Wednesday, February 1, 2012

Inkblots, children's story--15th century biography--WWII historical fiction--and some poetry

INKBLOTS January 31, 2012
Washington rain not snow, Edna Valley, CA Pinot Noir, crackling fire, four men ready to read, critique, and then head back to the drawing board.

John Schrupp (pictured at left) started a new book! I had suggested that he work on a children’s book for his grandchildren: French Cousins. I like the title already. I really like his title for his contemporary fiction novel, Saving Grace (he had to change the female protagonist’s name to achieve the double entendre). French Cousins (John’s daughter is married to Lionel Jauvert, a true blue Frenchman, so he has Franco/Yanko grandkids, adorable ones too). 

I think you should add some dialog. Good straightforward narrative, but kids like to hear other kids talking, being excited. Show how kids talk when they are excited. I also think it would be improved by telling the story from the point of view of one of the children. Maybe you could switch from book to book, keeping a balance between each of the kids as you go. The dominant point of view makes it more real, immediate. Instead of ‘they took a nap,’ ‘they visited the canals in Amsterdam,’ ‘they saw this or that,’ you would write ‘Ruben crammed his croissant into his mouth, Nutella smudging his chin.’ Then show the world through Ruben’s eyes, the other children involved but not dominant, until their turn later in the series.

Better fifth chapter, with more dialog, including French, but translated. Maybe you could have the children asked about why Uncle Lionel pronounces things with music in his voice or if you want to be mean you could call it something else—don’t.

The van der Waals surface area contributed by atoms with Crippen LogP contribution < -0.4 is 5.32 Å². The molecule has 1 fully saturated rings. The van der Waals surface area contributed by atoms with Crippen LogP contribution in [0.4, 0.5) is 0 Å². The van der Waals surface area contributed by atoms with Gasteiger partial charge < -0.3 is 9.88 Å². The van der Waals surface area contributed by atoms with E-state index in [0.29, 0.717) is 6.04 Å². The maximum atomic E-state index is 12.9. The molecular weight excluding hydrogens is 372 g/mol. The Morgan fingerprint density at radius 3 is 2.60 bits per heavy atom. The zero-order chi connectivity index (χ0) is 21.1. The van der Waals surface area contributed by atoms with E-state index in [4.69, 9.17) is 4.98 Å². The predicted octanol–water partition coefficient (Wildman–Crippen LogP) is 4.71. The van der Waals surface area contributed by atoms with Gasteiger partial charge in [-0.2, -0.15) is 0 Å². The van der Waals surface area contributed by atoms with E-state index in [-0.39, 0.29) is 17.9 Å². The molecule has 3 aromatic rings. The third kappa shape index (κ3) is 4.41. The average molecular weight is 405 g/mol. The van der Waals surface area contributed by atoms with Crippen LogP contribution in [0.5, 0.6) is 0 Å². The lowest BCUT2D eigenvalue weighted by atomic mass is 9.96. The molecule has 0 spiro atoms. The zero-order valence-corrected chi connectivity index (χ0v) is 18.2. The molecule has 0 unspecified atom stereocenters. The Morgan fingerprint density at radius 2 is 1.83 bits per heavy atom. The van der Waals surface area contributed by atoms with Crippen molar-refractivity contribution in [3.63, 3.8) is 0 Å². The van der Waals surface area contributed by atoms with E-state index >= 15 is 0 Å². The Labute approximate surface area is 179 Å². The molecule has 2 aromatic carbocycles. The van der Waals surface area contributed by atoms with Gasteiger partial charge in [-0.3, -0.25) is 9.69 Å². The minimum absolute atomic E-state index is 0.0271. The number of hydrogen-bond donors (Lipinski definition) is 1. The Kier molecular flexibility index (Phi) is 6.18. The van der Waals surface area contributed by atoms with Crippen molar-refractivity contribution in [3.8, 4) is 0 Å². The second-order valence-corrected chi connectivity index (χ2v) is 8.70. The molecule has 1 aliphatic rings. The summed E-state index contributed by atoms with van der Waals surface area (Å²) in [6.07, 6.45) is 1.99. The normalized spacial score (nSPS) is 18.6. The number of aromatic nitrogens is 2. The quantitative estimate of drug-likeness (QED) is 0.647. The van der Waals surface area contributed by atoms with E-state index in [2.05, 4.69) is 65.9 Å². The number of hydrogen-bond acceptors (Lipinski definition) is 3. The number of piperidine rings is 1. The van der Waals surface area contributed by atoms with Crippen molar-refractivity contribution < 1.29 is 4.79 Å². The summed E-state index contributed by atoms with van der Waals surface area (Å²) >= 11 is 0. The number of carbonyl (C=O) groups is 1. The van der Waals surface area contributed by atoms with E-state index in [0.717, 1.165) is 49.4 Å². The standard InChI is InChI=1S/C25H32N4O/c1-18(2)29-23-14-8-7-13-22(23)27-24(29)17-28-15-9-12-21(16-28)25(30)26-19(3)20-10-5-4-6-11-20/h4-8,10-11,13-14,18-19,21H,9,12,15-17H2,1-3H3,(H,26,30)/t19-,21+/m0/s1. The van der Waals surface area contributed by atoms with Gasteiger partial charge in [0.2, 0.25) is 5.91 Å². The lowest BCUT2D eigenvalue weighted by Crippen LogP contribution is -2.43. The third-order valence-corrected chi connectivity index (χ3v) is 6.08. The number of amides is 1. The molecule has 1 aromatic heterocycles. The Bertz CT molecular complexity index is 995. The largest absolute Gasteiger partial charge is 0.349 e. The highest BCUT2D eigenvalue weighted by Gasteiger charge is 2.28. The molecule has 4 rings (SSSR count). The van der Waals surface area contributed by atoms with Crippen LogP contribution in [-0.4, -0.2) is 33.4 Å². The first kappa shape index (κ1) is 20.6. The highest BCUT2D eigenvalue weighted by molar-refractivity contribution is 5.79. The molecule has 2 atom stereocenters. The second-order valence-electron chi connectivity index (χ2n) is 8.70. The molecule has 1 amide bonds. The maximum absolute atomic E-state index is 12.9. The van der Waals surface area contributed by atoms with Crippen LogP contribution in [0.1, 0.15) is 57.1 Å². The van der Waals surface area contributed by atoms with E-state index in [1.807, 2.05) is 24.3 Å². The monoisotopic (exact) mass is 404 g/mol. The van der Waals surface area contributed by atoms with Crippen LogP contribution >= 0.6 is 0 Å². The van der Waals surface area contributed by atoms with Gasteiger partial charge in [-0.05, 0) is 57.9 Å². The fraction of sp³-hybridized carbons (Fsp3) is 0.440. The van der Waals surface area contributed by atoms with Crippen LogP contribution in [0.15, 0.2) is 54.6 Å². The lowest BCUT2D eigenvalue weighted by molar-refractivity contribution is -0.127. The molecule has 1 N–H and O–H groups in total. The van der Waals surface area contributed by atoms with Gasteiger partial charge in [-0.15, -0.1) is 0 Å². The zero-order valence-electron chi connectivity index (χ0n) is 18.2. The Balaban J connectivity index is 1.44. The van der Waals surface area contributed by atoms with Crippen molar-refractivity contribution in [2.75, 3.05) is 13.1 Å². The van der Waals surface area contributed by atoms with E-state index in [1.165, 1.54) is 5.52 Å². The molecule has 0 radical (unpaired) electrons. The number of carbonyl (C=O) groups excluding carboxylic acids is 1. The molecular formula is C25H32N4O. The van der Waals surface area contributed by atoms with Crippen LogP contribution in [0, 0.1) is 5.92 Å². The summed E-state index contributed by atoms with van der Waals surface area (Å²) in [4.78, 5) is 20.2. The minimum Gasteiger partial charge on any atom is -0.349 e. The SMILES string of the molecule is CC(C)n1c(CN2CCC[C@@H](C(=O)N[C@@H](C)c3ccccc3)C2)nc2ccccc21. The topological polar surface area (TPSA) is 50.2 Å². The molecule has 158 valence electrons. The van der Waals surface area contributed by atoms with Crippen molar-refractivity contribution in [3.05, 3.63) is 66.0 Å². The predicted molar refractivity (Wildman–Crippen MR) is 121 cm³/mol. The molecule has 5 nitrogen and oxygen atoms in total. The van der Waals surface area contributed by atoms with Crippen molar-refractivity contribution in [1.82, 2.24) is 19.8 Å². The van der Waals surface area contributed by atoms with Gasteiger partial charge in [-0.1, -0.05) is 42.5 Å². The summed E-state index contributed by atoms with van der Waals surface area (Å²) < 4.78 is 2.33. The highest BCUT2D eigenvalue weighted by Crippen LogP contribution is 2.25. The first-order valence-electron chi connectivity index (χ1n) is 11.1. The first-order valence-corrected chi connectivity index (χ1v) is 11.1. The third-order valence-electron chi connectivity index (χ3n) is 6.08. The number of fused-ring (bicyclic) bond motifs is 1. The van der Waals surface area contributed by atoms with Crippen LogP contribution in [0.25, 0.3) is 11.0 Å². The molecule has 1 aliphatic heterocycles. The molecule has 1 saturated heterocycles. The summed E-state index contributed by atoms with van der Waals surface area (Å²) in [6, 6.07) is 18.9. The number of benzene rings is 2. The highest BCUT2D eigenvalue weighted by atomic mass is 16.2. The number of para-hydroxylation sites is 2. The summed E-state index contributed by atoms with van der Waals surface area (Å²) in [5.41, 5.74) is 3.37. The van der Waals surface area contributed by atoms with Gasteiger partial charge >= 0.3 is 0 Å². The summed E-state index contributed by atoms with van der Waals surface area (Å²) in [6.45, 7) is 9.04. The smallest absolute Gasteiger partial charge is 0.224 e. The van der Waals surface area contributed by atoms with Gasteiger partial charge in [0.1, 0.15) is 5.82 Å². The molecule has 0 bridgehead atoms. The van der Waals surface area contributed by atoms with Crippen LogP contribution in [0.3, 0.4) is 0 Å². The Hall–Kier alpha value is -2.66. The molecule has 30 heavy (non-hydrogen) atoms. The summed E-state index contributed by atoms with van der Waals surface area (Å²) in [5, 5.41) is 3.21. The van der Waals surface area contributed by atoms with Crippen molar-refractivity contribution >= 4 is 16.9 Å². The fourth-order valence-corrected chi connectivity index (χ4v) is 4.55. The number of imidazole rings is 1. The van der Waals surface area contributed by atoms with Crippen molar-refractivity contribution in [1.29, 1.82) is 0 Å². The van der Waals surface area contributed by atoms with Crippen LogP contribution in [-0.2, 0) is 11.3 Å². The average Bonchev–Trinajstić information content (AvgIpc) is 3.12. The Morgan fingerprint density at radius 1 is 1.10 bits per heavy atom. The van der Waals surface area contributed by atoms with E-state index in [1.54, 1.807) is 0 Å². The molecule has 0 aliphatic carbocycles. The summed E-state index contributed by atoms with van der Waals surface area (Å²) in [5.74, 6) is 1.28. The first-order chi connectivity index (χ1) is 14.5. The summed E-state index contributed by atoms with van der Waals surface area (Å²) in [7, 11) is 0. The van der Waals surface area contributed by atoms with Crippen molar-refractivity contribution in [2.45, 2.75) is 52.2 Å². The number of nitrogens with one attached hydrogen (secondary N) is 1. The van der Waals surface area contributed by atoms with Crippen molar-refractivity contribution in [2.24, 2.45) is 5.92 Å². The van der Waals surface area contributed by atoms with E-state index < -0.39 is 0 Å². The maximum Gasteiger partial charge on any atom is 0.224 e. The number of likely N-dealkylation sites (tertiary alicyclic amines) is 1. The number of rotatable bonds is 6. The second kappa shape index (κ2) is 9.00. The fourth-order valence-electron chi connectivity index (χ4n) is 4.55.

Doug McComas talked about our work on Savonarola and the need to eliminate unnecessary words, particularly valuable is writing in active voice, more immediate, and fewer words needed to say what you’re trying to say. Active voice is when the subject doing the action; passive voice is when the word order has the subject receiving action. For example, “The luggage was carried by the children.” That’s passive voice. “The children carried the luggage.” That’s active voice, and it is two words shorter. If in seven words you lose two, imagine in a 30,000 word biography how many unnecessary words are eliminated by writing in active voice.

Doug McComas went back after working on Savonarola and edited his Monte Casino WWII historical fiction, getting rid of lots of unnecessary words. His protagonist is meeting Christians, different flavored ones, including Roman Catholics. His friend has blast lung, and is recovering, but painfully slowly. Give me a bit more of the volume of sound, the rattling of windows, and the unsettling feeling it produces in the pit of the stomach. It sounds too relaxed for the proximity to the battle.

The description of the Hindu didn’t land in my imagination; what was he doing? The six inches lost me. New Zealanders are not as snobbishly refined as you seem to make them, in my experience with them (just on the phone with a gaggle of them last week—wonderful folks, gotta love ‘em). They tend to be easy going, scornful of snobbery, proud of their ruggedness and hearty life.

I read my Hymn to Synergism, just for fun, I guess. Then I read part of the last chapter of our Savonarola biography, due at Evangelical Press in the UK tomorrow! Several helpful critiques from the men. Thanks Brendon Welch! Then we talked about the importance of varying our syntax, with appositive phrases, for example. And we talked about how much they are our friends, crisp, clean noun descriptive phrases.        

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